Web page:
Geotechnical design for Dolwin 2 wind energy platform
The strong expansion of offshore wind energy in the German North Sea and Baltic Sea, requires high-performance AC-DC power converters on offshore platforms, to ensure a safe and efficient feed-in of the electricity produced. NGI has been responsible for the geotechnical engineering for the Dolwin 2 platform.
With DolWin2 the so-far world largest offshore converter is currently developed. It will have a capacity of 900 MW and can serve 1 to 3 wind farms depending on the number a capacity of the installed turbines. A novelty for these type of platforms is the accomplishment of the foundation as a Gravity-Base-Structure (GBS). The support-structure with pontoons on the base rests directly on the seafloor. The outer dimensions of the foundation are 92.3x72.8 m, while the pontoons have a width of 14.3 m only. The water depth is approximately 29 m. The subsoil consists mainly of medium dense to very dense sands, intermitted by a thick, over-consolidated, clayey silt layer.
Various combinations of skirts, ribs, grouting and soil improvements have been studied in the detailed design. The results have been evaluated from a geotechnical and logistical point of view and have revealed particular advantages and disadvantages of the different combinations. Special attention has been given to the cyclic soil behavior of the different solutions. Finally the experiences gained with the application of the German standards for offshore structures were reviewed.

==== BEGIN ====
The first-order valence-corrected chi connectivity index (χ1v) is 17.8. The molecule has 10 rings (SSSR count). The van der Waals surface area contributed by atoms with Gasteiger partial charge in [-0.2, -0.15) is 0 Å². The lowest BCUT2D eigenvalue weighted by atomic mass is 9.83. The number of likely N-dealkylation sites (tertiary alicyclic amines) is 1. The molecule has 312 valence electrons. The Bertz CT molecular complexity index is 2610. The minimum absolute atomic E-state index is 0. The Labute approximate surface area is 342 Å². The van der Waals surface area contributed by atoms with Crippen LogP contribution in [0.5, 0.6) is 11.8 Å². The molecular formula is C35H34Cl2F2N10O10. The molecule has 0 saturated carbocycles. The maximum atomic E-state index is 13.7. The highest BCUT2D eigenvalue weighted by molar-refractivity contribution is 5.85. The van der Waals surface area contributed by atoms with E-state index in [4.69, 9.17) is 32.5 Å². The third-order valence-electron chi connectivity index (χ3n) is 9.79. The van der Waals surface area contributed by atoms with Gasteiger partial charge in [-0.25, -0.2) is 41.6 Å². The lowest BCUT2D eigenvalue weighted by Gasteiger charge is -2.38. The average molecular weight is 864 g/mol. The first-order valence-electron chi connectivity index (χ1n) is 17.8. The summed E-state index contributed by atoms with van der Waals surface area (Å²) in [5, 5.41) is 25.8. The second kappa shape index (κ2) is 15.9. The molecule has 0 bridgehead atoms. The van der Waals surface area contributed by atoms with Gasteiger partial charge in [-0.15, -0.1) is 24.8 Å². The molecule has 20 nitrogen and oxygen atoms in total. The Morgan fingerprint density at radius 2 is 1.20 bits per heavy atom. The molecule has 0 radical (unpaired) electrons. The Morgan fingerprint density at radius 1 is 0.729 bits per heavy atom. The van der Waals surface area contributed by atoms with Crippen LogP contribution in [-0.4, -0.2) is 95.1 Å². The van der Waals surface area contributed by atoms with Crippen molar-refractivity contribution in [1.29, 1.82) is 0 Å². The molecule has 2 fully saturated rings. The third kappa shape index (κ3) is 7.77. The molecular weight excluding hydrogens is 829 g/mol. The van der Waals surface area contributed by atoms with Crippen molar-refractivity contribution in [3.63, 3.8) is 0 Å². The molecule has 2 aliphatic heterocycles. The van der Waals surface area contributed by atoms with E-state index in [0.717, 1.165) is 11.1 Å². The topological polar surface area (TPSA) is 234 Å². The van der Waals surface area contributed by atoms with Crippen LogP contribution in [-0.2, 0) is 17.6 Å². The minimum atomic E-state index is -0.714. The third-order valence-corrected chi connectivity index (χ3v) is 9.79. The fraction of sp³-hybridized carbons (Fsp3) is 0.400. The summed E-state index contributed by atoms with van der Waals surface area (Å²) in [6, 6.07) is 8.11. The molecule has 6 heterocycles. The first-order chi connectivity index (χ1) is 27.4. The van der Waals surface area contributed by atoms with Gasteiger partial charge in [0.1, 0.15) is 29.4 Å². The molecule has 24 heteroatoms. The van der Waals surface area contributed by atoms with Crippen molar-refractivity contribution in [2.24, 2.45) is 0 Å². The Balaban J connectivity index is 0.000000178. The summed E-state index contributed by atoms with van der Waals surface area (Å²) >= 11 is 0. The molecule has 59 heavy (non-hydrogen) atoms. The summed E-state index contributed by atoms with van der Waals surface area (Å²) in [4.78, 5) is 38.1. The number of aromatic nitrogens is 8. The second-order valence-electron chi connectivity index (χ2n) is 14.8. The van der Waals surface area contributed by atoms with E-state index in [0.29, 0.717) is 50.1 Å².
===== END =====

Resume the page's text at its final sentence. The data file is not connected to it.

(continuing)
NGI's work is contracted by Aibel and the first wind platform that Aibel is building has been named Dolwin 2. The platform is a collaboration project between Aibel and ABB. Dolwin 2 will be built for a large wind farm cluster in the German sector of the North Sea. It will receive alternating current from wind farms, and convert it into direct current before sending it onshore via subsea cables. Aibel is designing and building the platform, whilst ABB has overall project responsibility and is supplying cables and the conversion equipment.
Dolwin 2 will be towed into position and placed on the sea bed. It has separate living quarters for 24 people, a helipad and two lifting cranes. The platform will be built by a subcontractor, and will be fitted out at Aibel's yard in Haugesund in Norway. In the summer of 2014, Dolwin 2 will be towed out to the Dolwin field.